Denise Berry and her 12-year-old son were headed to a barbershop when her son pointed out a man's feet hanging out of a car window at a stoplight.
The two shared a laugh, then continued on their way Wednesday afternoon. Berry, 44, noticed that a car was following them, said Lt. Dave Coleman with the
He told her to pull in front of him so he could help her.
As Berry got back into her gray Mercedes, a Cadillac pulled up, and a man got out and began shooting. There was a "hail of gunfire," Coleman said. The Hawthorne police officer jumped out of his car and fired at the gunman, killing him.
Berry was also pronounced dead at the scene. Her son was wounded but able to run away. He was released from the hospital Thursday, family members said.
Investigators are still piecing together what may have led up to the shooting. Coleman said there were no gang signs thrown, and Berry did not appear to know the man or the two other people in the Cadillac.
Coleman declined to comment on whether the dead gunman, identified as Robert Washington, 38, may have been under the influence of drugs or alcohol.
On Friday, the driver of the Cadillac, 24-year-old Stanley White, was charged with murder. The other person in the car has not been charged.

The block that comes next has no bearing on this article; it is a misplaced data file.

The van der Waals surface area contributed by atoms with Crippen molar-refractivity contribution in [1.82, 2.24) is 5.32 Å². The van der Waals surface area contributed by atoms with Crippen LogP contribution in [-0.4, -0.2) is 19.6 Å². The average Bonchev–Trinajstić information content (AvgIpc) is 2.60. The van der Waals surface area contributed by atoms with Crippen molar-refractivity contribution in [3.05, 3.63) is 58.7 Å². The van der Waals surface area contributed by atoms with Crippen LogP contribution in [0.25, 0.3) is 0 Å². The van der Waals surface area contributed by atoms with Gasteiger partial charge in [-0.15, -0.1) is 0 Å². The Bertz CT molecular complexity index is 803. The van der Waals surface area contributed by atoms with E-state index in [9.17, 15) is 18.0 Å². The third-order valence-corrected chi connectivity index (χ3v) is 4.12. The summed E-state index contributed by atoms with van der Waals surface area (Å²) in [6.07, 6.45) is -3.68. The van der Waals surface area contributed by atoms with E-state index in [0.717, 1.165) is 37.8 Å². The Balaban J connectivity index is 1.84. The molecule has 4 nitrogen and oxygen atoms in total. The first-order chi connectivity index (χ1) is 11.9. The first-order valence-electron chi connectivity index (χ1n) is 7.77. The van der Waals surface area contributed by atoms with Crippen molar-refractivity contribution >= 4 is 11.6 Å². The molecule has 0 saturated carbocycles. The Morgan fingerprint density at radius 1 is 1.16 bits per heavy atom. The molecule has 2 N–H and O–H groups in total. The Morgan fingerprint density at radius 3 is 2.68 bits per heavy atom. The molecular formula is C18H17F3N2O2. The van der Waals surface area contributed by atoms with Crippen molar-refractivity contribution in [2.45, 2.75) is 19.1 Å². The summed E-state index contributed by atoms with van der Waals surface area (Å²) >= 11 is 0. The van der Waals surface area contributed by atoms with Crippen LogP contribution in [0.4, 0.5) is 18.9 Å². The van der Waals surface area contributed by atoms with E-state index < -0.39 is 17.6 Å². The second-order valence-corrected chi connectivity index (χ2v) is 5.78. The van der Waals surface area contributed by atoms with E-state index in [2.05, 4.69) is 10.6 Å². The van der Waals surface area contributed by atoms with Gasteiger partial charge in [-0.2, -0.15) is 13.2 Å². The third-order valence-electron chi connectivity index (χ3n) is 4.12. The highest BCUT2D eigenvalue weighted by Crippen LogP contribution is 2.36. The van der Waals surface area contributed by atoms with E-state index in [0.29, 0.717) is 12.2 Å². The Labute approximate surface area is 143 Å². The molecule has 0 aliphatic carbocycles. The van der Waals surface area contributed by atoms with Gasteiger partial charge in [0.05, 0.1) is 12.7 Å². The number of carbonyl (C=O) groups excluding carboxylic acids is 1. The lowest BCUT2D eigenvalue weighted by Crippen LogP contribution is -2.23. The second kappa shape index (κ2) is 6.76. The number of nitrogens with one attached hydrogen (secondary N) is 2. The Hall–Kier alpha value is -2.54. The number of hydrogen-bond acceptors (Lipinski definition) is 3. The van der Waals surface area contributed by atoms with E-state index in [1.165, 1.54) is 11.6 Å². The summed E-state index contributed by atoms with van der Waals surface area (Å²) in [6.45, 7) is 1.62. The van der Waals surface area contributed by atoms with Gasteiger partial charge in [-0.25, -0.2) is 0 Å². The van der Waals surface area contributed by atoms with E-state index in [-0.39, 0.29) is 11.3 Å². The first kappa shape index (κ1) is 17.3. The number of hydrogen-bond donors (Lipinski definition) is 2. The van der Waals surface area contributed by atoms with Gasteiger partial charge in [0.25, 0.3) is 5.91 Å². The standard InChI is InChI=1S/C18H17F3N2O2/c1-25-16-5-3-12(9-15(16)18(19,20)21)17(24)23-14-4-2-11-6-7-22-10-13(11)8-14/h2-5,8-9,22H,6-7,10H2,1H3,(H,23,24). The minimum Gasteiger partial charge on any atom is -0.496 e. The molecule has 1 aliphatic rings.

As the sun set Friday evening, friends and family gathered near the crime scene to remember Berry, a single mother of three. They described her as a strong and charismatic woman, who made friends feel like family.
Her sister knelt down to light pink and white candles. The crowd blocked the sidewalk, as people wept for Berry, who lived in Hawthorne and worked as a Metro bus driver for four years.
People held plastic foam cups with candles inside. A bit farther down the street, a small vigil had been set up for Washington.
Lucy Rivera, who has lived off Kornblum Avenue for 15 years, said shootings don't happen in the neighborhood.
"I had to come out here and show my respect," she said.
Berry's supervisor, Venette Carter, said the bus driver wasn't only a colleague, but a friend.
"Even on bad days, she could be the most positive person," she said. "The workplace will definitely be different without her."
Many people mentioned Berry's smile and laughter. Cheryl Lomax, a longtime friend, said she used to sit on her patio, relaxing with Berry.
"Very few people will know a person where laughter is always enough."
FOR THE RECORD
April 4, 8:50 a.m.: An earlier version of this article misspelled Cheryl Lomax's name as Iomax.